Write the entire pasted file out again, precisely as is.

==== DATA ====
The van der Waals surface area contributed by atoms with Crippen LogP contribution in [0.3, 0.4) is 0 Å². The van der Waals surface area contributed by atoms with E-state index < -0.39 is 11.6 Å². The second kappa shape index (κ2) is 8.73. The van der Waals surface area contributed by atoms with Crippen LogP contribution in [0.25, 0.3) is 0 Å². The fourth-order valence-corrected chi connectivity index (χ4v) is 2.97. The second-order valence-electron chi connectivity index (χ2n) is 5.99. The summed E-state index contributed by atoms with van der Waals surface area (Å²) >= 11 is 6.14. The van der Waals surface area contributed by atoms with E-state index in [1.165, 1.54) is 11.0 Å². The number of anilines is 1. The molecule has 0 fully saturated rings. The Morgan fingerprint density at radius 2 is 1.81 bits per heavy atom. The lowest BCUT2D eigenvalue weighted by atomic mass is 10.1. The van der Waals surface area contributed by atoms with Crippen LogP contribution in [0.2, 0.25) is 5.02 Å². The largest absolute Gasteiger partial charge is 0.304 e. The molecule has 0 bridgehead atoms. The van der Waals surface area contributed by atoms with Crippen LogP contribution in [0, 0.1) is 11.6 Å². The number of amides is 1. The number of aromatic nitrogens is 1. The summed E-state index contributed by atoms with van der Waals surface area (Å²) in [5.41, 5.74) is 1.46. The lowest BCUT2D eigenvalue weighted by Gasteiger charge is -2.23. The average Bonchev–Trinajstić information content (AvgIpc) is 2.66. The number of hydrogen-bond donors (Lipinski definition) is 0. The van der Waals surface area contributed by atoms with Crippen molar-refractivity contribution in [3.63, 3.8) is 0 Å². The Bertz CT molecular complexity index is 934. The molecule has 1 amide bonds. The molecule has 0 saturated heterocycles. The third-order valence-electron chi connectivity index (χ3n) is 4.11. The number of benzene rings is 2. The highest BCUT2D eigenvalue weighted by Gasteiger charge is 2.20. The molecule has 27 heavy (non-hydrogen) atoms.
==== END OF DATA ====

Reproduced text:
The van der Waals surface area contributed by atoms with Crippen LogP contribution in [0.3, 0.4) is 0 Å². The van der Waals surface area contributed by atoms with E-state index < -0.39 is 11.6 Å². The second kappa shape index (κ2) is 8.73. The van der Waals surface area contributed by atoms with Crippen LogP contribution in [0.25, 0.3) is 0 Å². The fourth-order valence-corrected chi connectivity index (χ4v) is 2.97. The second-order valence-electron chi connectivity index (χ2n) is 5.99. The summed E-state index contributed by atoms with van der Waals surface area (Å²) >= 11 is 6.14. The van der Waals surface area contributed by atoms with E-state index in [1.165, 1.54) is 11.0 Å². The number of anilines is 1. The molecule has 0 fully saturated rings. The Morgan fingerprint density at radius 2 is 1.81 bits per heavy atom. The lowest BCUT2D eigenvalue weighted by atomic mass is 10.1. The van der Waals surface area contributed by atoms with Crippen LogP contribution in [0.2, 0.25) is 5.02 Å². The largest absolute Gasteiger partial charge is 0.304 e. The molecule has 0 bridgehead atoms. The van der Waals surface area contributed by atoms with Crippen LogP contribution in [0, 0.1) is 11.6 Å². The number of amides is 1. The number of aromatic nitrogens is 1. The summed E-state index contributed by atoms with van der Waals surface area (Å²) in [5.41, 5.74) is 1.46. The lowest BCUT2D eigenvalue weighted by Gasteiger charge is -2.23. The average Bonchev–Trinajstić information content (AvgIpc) is 2.66. The number of hydrogen-bond donors (Lipinski definition) is 0. The van der Waals surface area contributed by atoms with Crippen molar-refractivity contribution in [3.63, 3.8) is 0 Å². The Bertz CT molecular complexity index is 934. The molecule has 1 amide bonds. The molecule has 0 saturated heterocycles. The third-order valence-electron chi connectivity index (χ3n) is 4.11. The number of benzene rings is 2. The highest BCUT2D eigenvalue weighted by Gasteiger charge is 2.20. The molecule has 27 heavy (non-hydrogen) atoms.